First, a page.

Marvin E. Newman and Yasuhiro Ishimoto

Marvin Newman and Yasuhiro Ishimoto are two of photography’s most respected and successful artists, with multiple awards, publications and exhibitions to their credit. Their work is to be found in major collections, both public and private and while both are in their eighth decade they are still actively involved in their careers.

They’ve also been close-knit friends for well over a half century. The roots of this friendship lie between Ishimoto’s Tokyo and Newman’sNew York in Chicago and more specifically the renownedInstitute of Design. The two attended the ID in the late 40s and early 50s, often photographing together in the neighborhoods of the city. (They also collaborated on a short documentary film, The Church on Maxwell Street).

After the ID Newman and Ishimoto went their separate ways – each trained with a background of solid technical expertise and with a deep appreciation for the principles of form and design that derived from the original Bauhaus (spiritual parent to the ID). They also incorporated human presence and dramatic narrative in much of their work.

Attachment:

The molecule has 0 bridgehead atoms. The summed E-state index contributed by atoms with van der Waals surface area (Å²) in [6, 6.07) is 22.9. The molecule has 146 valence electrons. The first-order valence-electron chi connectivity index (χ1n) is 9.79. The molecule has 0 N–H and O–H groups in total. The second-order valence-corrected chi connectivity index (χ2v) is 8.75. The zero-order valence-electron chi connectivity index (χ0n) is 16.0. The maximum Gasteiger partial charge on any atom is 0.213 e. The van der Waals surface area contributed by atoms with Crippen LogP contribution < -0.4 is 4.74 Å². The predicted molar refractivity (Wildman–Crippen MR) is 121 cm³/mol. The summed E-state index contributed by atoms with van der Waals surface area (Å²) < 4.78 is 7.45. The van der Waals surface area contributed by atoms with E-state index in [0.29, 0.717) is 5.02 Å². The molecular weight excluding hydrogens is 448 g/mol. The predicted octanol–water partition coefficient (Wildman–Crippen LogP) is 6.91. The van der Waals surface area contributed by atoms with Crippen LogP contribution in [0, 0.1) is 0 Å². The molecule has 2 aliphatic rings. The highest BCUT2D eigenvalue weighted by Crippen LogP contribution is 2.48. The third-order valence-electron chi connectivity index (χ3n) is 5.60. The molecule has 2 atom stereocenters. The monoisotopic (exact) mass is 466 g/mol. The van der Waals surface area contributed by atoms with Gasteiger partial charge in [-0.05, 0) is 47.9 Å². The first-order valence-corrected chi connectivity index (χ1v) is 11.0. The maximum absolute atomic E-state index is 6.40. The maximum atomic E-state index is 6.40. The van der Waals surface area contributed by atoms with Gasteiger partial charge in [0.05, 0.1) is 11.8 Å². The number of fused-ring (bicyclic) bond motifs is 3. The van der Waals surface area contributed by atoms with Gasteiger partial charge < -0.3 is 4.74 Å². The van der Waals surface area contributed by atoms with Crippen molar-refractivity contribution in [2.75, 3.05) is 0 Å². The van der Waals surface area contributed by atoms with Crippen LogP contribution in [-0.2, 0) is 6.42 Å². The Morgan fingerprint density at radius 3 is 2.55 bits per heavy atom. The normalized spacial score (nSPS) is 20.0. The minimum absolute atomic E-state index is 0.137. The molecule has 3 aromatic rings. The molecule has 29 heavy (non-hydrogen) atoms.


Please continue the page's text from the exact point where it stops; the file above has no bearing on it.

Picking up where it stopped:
Ishimoto, however, has spent much of his career refining his exploration of form and design and utilizing object as metaphor, and publishing his art in a score of well-respected books. Meanwhile Marvin carved a career in the arena of photojournalism a peripatetic profession fueled on competition, precision and adrenaline and centered on the human experience. Throughout the years the men have remained in very close touch and the Stephen Daiter Gallery is pleased to metaphorically unite them by this broad-ranged, joint overview.